The ongoing impact of ‘nudging’ people to pay their taxes

Oscar Calvo-González's picture
Also available in: Español
© Maria Fleischmann/World Bank
© Maria Fleischmann/World Bank

Sustainability is the holy grail of development. There are many interventions that yield positive results in the short term but somehow fail to be sustained over time. This is why the experience in Guatemala that we are about to describe is worth paying attention to. In short, it shows that behavioral insights can lead to lasting change.

It all began in 2012 in the United Kingdom, with simple changes in the reminder letters sent to taxpayers that were late in their income tax payment. The changes were very successful, inducing payments of 4.9 million pounds (around $6.5 million) in a sample of almost 120,000 delinquent taxpayers, which would not have been raised without the intervention. The then-nascent institution called the "Behavioral Insights Team" (BIT) became known around the world with this effective and very low-cost intervention that was based on modifying the messages of the letters sent to delinquent taxpayers. The message that was most effective said: "Nine out of ten people in the U.K. pay their taxes on time. You are currently in the very small minority of people who have not paid us yet." Behavioral science experts have been able to show that telling people what most people do, especially when it comes to positive behavior, is a good technique to change behavior.

Green Bonds: From evolution to revolution

Heike Reichelt's picture
Also available in: Français | 日本語 | العربية | Español
© ThickStock.com/Getty Images
© ThickStock.com/Getty Images

The first green bond issued by the World Bank 10 years ago created the blueprint for today’s US$500+ billion labeled bond market. This blog post looks at how green bonds changed investor and issuer behavior and how the same model can be applied to help achieve the Sustainable Development Goals.


The capital markets have evolved over the last 10 years from a market where investors knew - and cared - little about what their investments were supporting, to one where purpose matters more than ever. There’s a revolution in the bond markets that was sparked by green bonds.

The green bond market has grown from a market dominated by issuers like the World Bank, an international organization owned by 189 countries with the sole purpose of eradicating extreme poverty and boosting shared prosperity, to one that includes a broad range of issuers - from private companies and banks, to utilities and governments. The simple concept behind green bonds has expanded to other labeled bonds, including social bonds and blue bonds.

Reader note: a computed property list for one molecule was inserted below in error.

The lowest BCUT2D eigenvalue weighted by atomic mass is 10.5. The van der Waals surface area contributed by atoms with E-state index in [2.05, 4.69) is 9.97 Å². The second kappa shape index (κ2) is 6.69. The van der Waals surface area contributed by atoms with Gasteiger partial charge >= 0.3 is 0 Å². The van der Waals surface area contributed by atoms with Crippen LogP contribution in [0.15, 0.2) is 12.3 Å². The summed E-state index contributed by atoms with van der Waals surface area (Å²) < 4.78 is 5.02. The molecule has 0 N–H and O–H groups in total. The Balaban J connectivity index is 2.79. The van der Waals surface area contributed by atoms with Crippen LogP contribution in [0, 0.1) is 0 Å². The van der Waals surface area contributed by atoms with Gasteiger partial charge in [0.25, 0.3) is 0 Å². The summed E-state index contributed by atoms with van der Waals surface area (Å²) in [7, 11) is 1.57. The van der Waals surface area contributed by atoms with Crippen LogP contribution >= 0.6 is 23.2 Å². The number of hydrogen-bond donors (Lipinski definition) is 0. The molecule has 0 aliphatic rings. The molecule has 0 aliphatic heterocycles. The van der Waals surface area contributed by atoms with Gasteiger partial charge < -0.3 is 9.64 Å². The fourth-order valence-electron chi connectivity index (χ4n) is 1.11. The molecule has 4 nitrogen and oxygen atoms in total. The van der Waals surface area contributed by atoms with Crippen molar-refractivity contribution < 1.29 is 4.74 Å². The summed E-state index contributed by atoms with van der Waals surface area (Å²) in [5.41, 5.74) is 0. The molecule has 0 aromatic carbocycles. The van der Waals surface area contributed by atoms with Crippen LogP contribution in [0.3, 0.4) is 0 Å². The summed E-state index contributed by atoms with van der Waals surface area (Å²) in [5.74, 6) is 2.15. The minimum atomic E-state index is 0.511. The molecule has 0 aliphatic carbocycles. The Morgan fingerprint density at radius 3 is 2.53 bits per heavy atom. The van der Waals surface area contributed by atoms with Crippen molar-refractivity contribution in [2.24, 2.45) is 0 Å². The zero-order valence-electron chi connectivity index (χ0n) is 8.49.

How Islamic finance can boost infrastructure development

Joaquim Levy's picture
Also available in: العربية | Français
Queen Alia International Airport, Jordan. © littlesam/Shutterstock
Queen Alia International Airport, Jordan. © littlesam/Shutterstock

In many developing countries, there are glaring gaps in the quantity of infrastructure per capita. For example, power generation capacity per person in these countries is only one-fifth that of advanced economies. We know that expanding infrastructure investment in economic and social services is an effective way both to promote inclusive growth and to foster local resilience to global shocks. In particular, investment in quality, sustainable infrastructure helps finance the transition towards a low-carbon, more environmentally friendly economic model. This happens notably in the renewable energy and low-emission transport sectors. Given the scale of resources needed to address the infrastructure investment gap, mobilizing the private sector for this goal has become imperative, especially in countries where financial transactions in banking and capital markets follow Islamic law (or shari’ah) principles.
 
The conventions of Islamic finance are particularly suitable for infrastructure development. They define an asset-oriented system of ethical financial intermediation built on the principles of risk-sharing in lawful activities (halal) rather than rent-seeking gains. This “entrepreneurial” approach by investors requires a high degree of transparency and creates incentives to monitor projects more carefully, which, in turn, strengthen the efficiency in building and operating infrastructure.

Everything you need to know to follow the 2018 Annual Meetings

Bassam Sebti's picture
Also available in: Français | Español | العربية | 中文


The IMF/World Bank Group Annual Meetings is an event you won't want to miss. Join us for a week of seminars, regional briefings, press conferences, and many other events focused on the global economy, international development, and the world's financial system. This year's events will take place in Nusa Dua, Bali, Indonesia, October 8-14, 2018.
 
Find out why the World Bank, countries, and partners are coming together to try to close the massive human capital gap in the world today. Catch the launch of the new Human Capital Index on October 11, 2018, and spread the message that it’s critical to #InvestinPeople.
 
The World Bank Group, the International Monetary Fund, and the Government of Indonesia are also co-sponsoring a first-ever technology fair to bring innovation to the heart of the Annual Meetings.
 
This three-day “showcase” will feature 28+ innovators – companies from around the world – who will demonstrate the powerful role that technology can play in spurring development, strengthening financial development and inclusion, and improving health and education outcomes. The 2018 Innovation Showcase will run from October 11-13 in the Bali International Convention Center.
 
So, start planning your #WBGMeetings experience. Connect, engage and watch to take full advantage of everything the Meetings has to offer. We've got you covered on Facebook, Twitter and Instagram!